(GTAS, in Spanish) is part of the Communications Engineering Department of the University of Cantabria. It is located at the E.T.S.I. Industriales y Telecomunicaciones, Avda Los Castros s/n. Santander 39005, SPAIN. The Advanced Signal Processing Group http://gtas.unican.es
communication links. • CSI (Channel State Information) estimation techniques, synchronization, detection techniques,... • Capacity analysis of MIMO links. • Development of hardware MIMO testbeds and performance evaluation. •Machine-learning techniques and their application to communications. • Kernel methods, neural networks and adaptive information processing systems. • Multivariate statistical techniques: PCA, CCA and ICA. • Nonlinear modeling and nonlinear dynamical systems (chaos).
• Robust KCCA detector for Cooperative Spectrum Sensing Novel detection schemes for CR networks A Bayesian Approach for Adaptive Multiantenna Sensing in Cognitive Radio. Networks. J. Manco-Vásquez, Miguel Lázaro, David Ramírez, J. Vía, I. Santamaría. Signal Processing Elsevier, Volume 96, Pages 228-240. 2014. Kernel Canonical Correlation Analysis for Robust Cooperative Spectrum Sensing in Cognitive Radio Networks. J. Manco-Vásquez, Jesus Ibáñez, J. Vía, I.Santamaría. Transactions on Emerging Telecommunications Technologies, 30 Oct. 2014.
At each sensing period: a Bayesian inference is applied. • Priors for the spatial covariance and the probability of channel occupancy. • Posterior are employed as priors for the next sensing frame. • Simulations and experimental measurements.
Two different structures for the covariance matrix: • The spectrum sensing problem can be formulated as a binary hypothesis test as follows: xt is the acquired snapshot at time n, st is the primary signal vector. Under , a L x L covariance matrix can be written as + , i.e., a rank- P matrix plus a scaled diagonal matrix.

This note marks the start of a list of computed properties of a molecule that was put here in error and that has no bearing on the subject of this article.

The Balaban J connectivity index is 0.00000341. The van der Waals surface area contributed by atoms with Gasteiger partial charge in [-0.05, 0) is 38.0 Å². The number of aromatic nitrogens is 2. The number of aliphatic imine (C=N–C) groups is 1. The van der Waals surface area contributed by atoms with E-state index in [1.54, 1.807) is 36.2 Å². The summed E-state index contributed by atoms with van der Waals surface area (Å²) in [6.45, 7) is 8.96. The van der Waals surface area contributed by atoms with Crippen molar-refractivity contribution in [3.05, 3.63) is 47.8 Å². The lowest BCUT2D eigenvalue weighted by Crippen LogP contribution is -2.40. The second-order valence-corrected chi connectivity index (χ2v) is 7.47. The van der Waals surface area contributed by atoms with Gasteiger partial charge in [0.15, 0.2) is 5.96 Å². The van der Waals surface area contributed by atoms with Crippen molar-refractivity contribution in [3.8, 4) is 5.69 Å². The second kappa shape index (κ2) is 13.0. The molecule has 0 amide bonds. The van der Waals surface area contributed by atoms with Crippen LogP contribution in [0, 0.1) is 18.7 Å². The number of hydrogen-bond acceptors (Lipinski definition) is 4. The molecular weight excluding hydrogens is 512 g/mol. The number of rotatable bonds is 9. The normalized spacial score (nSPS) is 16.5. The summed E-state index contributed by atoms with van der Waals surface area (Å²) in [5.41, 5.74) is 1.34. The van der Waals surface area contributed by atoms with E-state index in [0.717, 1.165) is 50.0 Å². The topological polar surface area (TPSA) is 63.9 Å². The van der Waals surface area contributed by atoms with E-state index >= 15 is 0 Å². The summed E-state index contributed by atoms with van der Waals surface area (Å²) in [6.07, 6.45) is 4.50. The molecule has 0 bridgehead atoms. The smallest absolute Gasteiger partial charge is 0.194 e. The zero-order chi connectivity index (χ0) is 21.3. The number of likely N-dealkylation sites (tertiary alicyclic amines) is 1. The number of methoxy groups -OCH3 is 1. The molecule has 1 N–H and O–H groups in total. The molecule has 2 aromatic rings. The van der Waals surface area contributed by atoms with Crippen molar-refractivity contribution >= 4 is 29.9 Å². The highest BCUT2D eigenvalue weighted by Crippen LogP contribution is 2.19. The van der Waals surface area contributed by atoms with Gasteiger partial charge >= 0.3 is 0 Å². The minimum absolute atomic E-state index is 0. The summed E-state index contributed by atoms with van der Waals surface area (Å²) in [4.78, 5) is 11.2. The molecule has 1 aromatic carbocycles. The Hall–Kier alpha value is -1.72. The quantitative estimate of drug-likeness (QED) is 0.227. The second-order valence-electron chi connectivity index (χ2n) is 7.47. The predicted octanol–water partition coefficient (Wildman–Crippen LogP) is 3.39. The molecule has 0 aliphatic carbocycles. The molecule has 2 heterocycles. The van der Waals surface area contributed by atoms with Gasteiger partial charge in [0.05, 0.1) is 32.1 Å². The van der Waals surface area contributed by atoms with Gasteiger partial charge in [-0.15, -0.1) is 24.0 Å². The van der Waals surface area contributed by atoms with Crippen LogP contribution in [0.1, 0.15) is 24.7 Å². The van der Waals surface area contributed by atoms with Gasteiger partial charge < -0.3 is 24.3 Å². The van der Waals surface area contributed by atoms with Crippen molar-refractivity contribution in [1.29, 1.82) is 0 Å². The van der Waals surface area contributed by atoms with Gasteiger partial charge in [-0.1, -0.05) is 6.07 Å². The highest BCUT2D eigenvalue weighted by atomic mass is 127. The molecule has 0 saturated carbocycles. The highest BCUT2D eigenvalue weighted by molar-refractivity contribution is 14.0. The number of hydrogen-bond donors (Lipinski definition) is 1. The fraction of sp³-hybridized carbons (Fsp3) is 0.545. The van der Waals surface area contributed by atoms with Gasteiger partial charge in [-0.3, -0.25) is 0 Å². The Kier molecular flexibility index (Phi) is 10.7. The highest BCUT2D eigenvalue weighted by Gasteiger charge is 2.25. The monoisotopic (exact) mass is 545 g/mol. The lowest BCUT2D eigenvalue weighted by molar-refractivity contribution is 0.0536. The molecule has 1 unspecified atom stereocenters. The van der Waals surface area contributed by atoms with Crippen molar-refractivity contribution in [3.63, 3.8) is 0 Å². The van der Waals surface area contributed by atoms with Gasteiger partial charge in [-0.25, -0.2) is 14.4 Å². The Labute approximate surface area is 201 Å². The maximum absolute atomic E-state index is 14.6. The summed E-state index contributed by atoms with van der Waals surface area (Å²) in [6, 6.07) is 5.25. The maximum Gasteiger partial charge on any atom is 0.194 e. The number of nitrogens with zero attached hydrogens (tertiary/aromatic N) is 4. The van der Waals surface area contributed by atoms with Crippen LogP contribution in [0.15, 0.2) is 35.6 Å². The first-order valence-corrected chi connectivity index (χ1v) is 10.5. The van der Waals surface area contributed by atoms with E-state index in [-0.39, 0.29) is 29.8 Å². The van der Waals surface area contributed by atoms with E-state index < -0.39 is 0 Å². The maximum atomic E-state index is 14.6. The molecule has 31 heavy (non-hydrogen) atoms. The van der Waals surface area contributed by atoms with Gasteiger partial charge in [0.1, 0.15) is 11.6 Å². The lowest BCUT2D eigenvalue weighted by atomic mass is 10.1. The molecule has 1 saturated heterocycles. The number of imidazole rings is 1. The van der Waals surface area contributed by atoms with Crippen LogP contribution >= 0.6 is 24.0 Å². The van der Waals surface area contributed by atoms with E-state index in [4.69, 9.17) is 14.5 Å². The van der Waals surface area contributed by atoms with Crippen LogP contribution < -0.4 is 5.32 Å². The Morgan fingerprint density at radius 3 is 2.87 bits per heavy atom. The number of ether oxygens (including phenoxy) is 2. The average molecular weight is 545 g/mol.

noise is Gaussian, the likelihoods p(|= 0, ) and p(| = 1, ) can be written: • Priors are conjugate and therefore the posterior distributions (conditioned on the channel state) have the same form as the prior • Exact posterior distribution of , and
parameters depend on the observed data and are given by: • When is marginalized, each unconditional posteriors becomes a convex combination of the posteriors for each hypotheses, yielding: • Exact posterior distribution of , and
a transmitter being present given observations : =p( = 1|). The channel is occupied when the collision probability is below some desired threshold. where is given by • Exact posterior distribution of , and
• The (unconditional) posteriors after processing the t-th frame summarize all the information observed so far. • The posteriors obtained after processing a sensing frame are employed as priors for the next sensing frame • Learning from past sensing frames
• Problem: The posterior distribution are convex combination of the posterior under each hypotheses • Thresholding-based approximation • Kullback-Leibler approximation Priors can be obtained by truncanting to either 0 or 1 whichever it is closer. A more rigororus approach is given by minimizing the KL distance
• Forgetting in non-stationary environments The chanel may vary between consecutive frames, and a mechanism to forget past data is introduced. Bayesian λ forgeting: prior distributions for frame t+1 is given by a “smooth” version of the posterior distribution (after processing frame t) and the original distribution for and With this forgetting step, the parameters of the prior distributions to be used for Bayesian inference at t+1 are given by,
sensing A PU accesses the channel according to a predefined pattern, and a SU (a CR user with two antennas) senses periodically the medium. N samples are acquired at each sensing period and stored in a 2 × N matrix format:
for the Bayesian and GLRT detectors using the CR platform in a realistic indoor channel at 5.6GHz One-shot detectors (Sphericity and Hadammard detectors) show to be almost identical Bayesian (squares), Sphericity (circles) and Hadamard (crosses) detectors, in a static environment. N = 50 and a SNR = −7.3dB, λ=1.0.
challenging scenario: the experimental evaluation in a non-stationary environment i.e. slow time-varying and fast time-varying environment • For time-varying scenarios, a beamforming at the TX side is implemented: • ROC curves for the Bayesian (squares), Sphericity (circles) and Hadamard (crosses) detectors, in a slowly time-varying environment. N = 50, and a SNR = −1.18 dB.
employs a forgetting mechanism where the posterior for the unknown parameters and are used as priors for the next Bayesian inference. • This scheme is evaluated under a stationary channel, slowly time-varying channel, and fast time-varying channel. For stationary environments: A Bayesian detector provides the best detection performance, since the unknown covariance matrices ( and ) remains constant. A KL posterior approximation provides a best performance in comparison to the thresholding-based approximation. Our simulation results and experimental measurements show to have a significant gain over one-shot GLRT detector by setting a forgetting factor λ =1.0.